Seven-part series, ‘Delhi Crime,’ recreates police investigation into Jyoti Singh’s case, tracing the pursuit of the six men behind the crime
Filmmaker Richie Mehta was at first reluctant to make Netflix’s latest Indian series, documenting the aftermath of the notorious gang-rape and murder of an Indian student that made global headlines.
Jyoti Singh, a 23-year-old physiotherapy student, was violently raped and assaulted and left for dead by five men and a teenager on a bus in New Delhi in December 2012. The horrific crime shone an international spotlight on India’s high levels of sexual violence, and sparked weeks of protests and eventually a change in the law to introduce the death penalty for rape.
“Initially I was against the idea. I thought it was inappropriate for anyone to do it,” the Indian-Canadian director said during an interview in Mumbai. “But after I read the verdict and met some of the officers involved, I was amazed. The verdict detailed the manhunt and who these people were and how they were found.” He added, “I realized that this analysis of hunting these guys is also a way of understanding why these things happen.”
Delhi Crime, a seven-part series written and directed by Mehta, will be released on Netflix worldwide on Friday. The thriller recreates the police investigation, tracing the pursuit of the six men behind the shocking crime.
Four of the adults accused received death sentences, while one died in prison by a suspected suicide. The teenager was released after three years in a youth detention home.
Mehta said Delhi’s police commissioner at the time of the atrocity, Neeraj Kumar, had first suggested to him that the investigation would make a powerful film. The filmmaker disagreed at the outset. But gradually he changed his mind and went on to spend four years interviewing police officials involved in the case.
It is their perspective on the case that he tells.
“When the crime happened, there was a lot of anger pointed toward this institution. But when I got to know their point of view I realized the police were trying their best, especially given the statistics,” said Mehta. “As we say at the start of the show: ‘11,000 heinous crimes are reported every year [in Delhi]. Prevention is nearly impossible with half the police force stuck on traffic duty and VIP protection,’” he added.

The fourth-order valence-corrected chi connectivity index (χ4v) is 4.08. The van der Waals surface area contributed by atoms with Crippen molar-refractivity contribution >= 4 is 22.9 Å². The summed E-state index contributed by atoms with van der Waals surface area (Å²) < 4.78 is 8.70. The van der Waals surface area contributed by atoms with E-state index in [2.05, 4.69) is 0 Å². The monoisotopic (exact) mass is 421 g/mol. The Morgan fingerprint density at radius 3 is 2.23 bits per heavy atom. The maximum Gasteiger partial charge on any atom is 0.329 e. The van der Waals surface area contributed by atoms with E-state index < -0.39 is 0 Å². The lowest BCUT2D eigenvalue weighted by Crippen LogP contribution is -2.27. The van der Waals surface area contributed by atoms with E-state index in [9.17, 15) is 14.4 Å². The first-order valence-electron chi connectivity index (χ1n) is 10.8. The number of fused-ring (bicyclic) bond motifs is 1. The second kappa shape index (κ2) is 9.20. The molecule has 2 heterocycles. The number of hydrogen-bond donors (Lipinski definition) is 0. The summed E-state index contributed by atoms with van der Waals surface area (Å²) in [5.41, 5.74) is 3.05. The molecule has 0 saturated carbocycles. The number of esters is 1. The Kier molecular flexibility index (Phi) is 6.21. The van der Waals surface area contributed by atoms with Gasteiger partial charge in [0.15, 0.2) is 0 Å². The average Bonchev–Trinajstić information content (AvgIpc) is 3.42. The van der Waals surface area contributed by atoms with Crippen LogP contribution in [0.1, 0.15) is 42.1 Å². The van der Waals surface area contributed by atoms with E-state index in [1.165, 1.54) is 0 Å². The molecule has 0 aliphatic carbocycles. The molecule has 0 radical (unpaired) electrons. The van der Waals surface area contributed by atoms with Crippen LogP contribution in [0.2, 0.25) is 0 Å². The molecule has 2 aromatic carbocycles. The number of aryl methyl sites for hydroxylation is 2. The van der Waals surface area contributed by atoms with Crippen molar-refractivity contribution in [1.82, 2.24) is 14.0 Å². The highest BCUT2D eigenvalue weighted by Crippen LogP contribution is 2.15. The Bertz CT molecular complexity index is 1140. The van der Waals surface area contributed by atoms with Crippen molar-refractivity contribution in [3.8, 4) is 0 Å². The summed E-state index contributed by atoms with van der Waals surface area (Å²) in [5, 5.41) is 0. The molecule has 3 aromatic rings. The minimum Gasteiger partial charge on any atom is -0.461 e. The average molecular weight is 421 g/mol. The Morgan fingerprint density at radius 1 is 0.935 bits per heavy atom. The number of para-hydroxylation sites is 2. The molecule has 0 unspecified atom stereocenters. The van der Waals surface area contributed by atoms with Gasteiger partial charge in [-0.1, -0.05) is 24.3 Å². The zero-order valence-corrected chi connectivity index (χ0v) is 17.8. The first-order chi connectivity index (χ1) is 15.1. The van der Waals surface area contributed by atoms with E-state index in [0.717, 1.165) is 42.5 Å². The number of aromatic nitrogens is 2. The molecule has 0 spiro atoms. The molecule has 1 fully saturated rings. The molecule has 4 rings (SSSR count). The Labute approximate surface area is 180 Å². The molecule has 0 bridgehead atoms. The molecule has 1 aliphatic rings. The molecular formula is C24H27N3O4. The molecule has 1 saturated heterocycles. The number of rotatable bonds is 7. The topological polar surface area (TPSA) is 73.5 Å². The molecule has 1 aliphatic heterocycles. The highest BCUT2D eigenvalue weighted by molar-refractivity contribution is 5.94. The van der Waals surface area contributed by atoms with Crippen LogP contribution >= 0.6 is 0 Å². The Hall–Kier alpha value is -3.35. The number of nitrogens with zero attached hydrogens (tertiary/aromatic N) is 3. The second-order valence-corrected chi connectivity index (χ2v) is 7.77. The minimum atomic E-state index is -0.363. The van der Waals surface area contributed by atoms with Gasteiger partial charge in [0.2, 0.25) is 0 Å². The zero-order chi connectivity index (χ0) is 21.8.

The series, filmed in English and Hindi, was well received at its premier at the Sundance Film Festival this year. It stars Shefali Shah (Monsoon Wedding) as the lead investigating officer, and also features actors Adil Hussain (Life of Pi) and Denzil Smith (The Best Exotic Marigold Hotel).
Nearly 40,000 rape cases were reported in India in 2016. But activists say that is just the tip of the iceberg, with many victims too scared to come forward.
Politicians and religious leaders initially blamed Singh for inciting her own murder, echoing prevailing attitudes in India where rape victims face overwhelming prejudice. Even one of the perpetrators blamed her, saying women who went out late at night attracted men.
Indian authorities banned the broadcast of a BBC documentary by British filmmaker Leslee Udwin about Singh in 2015, saying they would not allow anyone to use the incident for commercial purposes.
Mehta said he spoke to Singh’s family to assure them their daughter’s horrific murder would not be depicted in the drama. But her father, Badrinath Singh, said the series would still open too many old wounds. “We will not watch it because it will be too painful,” Singh said. “Of course we can’t ever forget what happened to our daughter but we don’t want to be taken through the horror all over again. The pain will be too much to bear for my family.”